Main Research Interests
Main Research Interests
The general research interest of Sun group is to challenge the so called “Holy Grail” of artificial photosynthesis, including molecular solar cells and solar fuels, with the aim to accelerate fundamental research to drive a conceptual transition from fossil fuels to solar energy systems. For solar cells, the Sun group is interested in Grätzel type of solar cells with cheap molecular components such as organic dyes, and organic electrolytes; For solar fuels, the Sun group has been trying to create man-made devices with molecular components, including visible light driven water splitting to generate hydrogen. These include catalytic water oxidation and hydrogen production with molecular catalysts inspired from natural Photosystem II and Hydrogenases, interfacial studies of molecular components (such as dyes, catalysts etc) with nano-structured semiconductors (TiO2, NiO etc), assembly of molecular devices for total water splitting. Reduction of CO2 to CO, HCOOH, MeOH or even polycarbonates by electrochemical and photochemical methods is also within the interest of Sun group. The success of these projects will have a great impact on our society by offering sustainable energy systems without the costs of environment, and provides us with endless energy sources in the future.
On-going research projects
1. Dye-sensitized solar cells (DSSCs) based on organic chromophores
Design and synthesis of organic dyes for sensitization of n-type nanostructured semiconductors such as TiO2 and p-type nanostructured semiconductors such as NiO.
2. New hole transport materials for solid state dye-sensitized solar cells (sDSSCs)
Design and synthesis of new hole transport materials to replace the commonly used Spiro-OMeTAD for solid state dye-sensitized solar cells (sDSSCs).
3. Bio(Photosystem II)-inspired molecular catalysts for water oxidation
Design, synthesis and catalytic properties of molecular catalysts based on transition metal complexes, such as Ru, Co, Cu and Fe complexes for chemical driven, electrochemical driven and visible light driven water oxidation.
4. Molecular complexes for catalytic hydrogen production
Synthesis and catalytic properties of Fe2S2 complexes as active site models of FeFe-hydrogenases for electrochemical and photochemical hydrogen generation. Co and Ni complexes as molecular catalysts for hydrogen generation.
5. Functional devices based on molecular catalysts for light-driven total water splitting
To immobilize the molecular water oxidation catalyst and molecular hydrogen generation catalyst on respective anode and cathode electrode for electrochemical and photochemical total water splitting.
Brief account of previous research activities in Sun group
1. Photochemistry and photophysics of stilbene derivatives, using the techniques of laser flash photolysis and pulse radiolysis. For example, the protection of single or double strand DNA with ruthenium tris-bipyridyl complexes against OH· radical attack studied by pulse radiolysis technique.
2. Synthesis, characterization and photo-induced electron transfer studies of biomimetic model systems for the electron acceptor side of Photosystem II. For examples, tetraphenylporphyrins convalently linked to crown-ether quinones with different bridges (Angew. Chem. Int. Ed. Engl. 1994, 33, 2318-2320. Tetrahedron 1995, 51, 3535-3548. Solar Energy Mater. & Solar Cells 1995, 38, 91-110); photoinduced electron transfer and the subsequent charge separation studied in the nametic phase of liquid crystals (Magn. Reson. Chem. 1995, 33, Special Issue, S28-S33). This system could be used as light sensitive molecular probe to detect some metal ions such as Na+ and K+.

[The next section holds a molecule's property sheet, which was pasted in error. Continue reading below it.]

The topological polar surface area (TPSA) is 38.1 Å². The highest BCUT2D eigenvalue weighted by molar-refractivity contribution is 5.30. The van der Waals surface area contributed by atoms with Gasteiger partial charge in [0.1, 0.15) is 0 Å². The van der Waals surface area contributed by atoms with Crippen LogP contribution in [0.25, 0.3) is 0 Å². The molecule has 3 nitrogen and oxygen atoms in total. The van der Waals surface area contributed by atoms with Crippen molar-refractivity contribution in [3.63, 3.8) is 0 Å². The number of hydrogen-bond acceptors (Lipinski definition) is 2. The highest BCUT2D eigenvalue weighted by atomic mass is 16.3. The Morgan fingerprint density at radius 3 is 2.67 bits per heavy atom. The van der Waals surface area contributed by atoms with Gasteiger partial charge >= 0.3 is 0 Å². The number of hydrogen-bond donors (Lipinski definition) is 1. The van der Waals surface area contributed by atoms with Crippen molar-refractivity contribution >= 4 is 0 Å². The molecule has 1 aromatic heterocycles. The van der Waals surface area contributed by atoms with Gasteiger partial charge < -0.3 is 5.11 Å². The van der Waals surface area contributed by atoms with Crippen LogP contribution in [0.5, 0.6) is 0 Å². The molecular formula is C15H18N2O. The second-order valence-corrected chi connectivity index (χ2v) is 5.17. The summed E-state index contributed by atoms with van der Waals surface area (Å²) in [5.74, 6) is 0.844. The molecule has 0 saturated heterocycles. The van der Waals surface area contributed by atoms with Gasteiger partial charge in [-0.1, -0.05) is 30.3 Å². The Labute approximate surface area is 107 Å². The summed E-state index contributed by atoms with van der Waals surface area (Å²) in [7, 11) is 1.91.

3. Synthesis, characterization and photo-induced electron transfer studies of biomimetic systems for the electron donor side of Photosystem II. A group of ruthenium-manganese binuclear complexes and porphyrin-manganese complexes have been synthesized with variation of bridging ligands and distances between ruthenium and manganese (J. Am. Chem. Soc. 1997, 119, 6996-7004. J. Phys. Chem. A 1998, 102, 2512-2518. Biochim. Biophys. Acta 1998, 1365, 193-199. Eur. J. Inorg. Chem. 2001, 1019-1029. Inorg. Chem. 2002, 41, 1534-1544).
4. Ru-complex covalently linked to L-tyrosine has been designed, synthesized and characterized. Photo-induced electron transfer studies showed that tyrosyl radical was generated in a similar way to the TyrosineZ radical in natural PS II (J. Am. Chem. Soc. 1997, 119, 10720-10725). It was also shown that the photo-generated tyrosyl radical could oxidize a Mn(III,III) dimer intermolecularly, resulting in the formation of high valence Mn(III,IV) complex (J. Am. Chem. Soc. 1999, 121, 89-96).
5. It was found that hydrogen bonded tyrosine strongly promoted the electron transfer from the tyrosine to the photo-generated Ru(III), closely mimicking the natural system (J. Am. Chem. Soc. 1999, 121, 6834-6842. J. Am. Chem. Soc. 2000, 122, 3932-3936) of PSII.
6. It was the first time that a Mn dimer has been covalently linked to the Ru complex, and a fast intramolecular electron transfer from the Mn(II,II) dimer to the photogenerated Ru(III) has been observed (J. Inorg. Biochem. 2000, 78, 15-22. Spectrochimica Acta A, 2001, 37, 2145-2160. J. Inorg. Biochem. 2002, 91, 159-172. Inorg. Chem. 2003, 42, 7502-7511).
7. Electron donor-acceptor triads based on benzoquinone acceptor linked to a photosensitive Ru(bpy)32+ complex have been synthesized and characterized. A fairly long lived (lifetime 80 ns) charge separated state with a high yield (>90 %) was observed in one of the supramolecular complexes after photo-induced electron transfer processes. Also, a series of ruthenium(II) polypyridine complexes linked to naphthalene diimide have been synthesized and characterized. Following excitation of the chromophore, a relatively long-lived charge-separated state was observed in one dyad supermolecule (Inorg. Chem. 2003, 42, 5173-5184. Inorg. Chem. 2003, 42, 2908-2918).
8. We have managed to synthesize phthalocyanines with different functional groups. Thus, a metal free and a Zn phthalocyanines with tetracarboxylate ethyl esters have been synthesized and characterized. By using a novel anchoring method, nanostructured TiO2 electrodes sensitized with these phthalocyanines have been made (Langmuir 2001, 17, 2743-2747). The performance of the solar cells based on these electrodes have been measured. To improve the efficiency of these systems, another phthalocyanine dye ZnPcTyr was designed and synthesized (J. Am. Chem. Soc. 2002, 124, 4922-4932). The synthesis of this molecule was focused on avoiding aggregation on the TiO2 oxide surface. We have managed to prepare phthalocyanine compounds with Ru(II) ion. Two substituted pyridines are coordinated to the Ru(II) ion as axial ligands (J. Porphyrins Phthalocyanines 2002, 6, 217-224). Absorption spectroscopy suggests that in ethanol solution of such a compound, no aggregations are found even at a high concentration.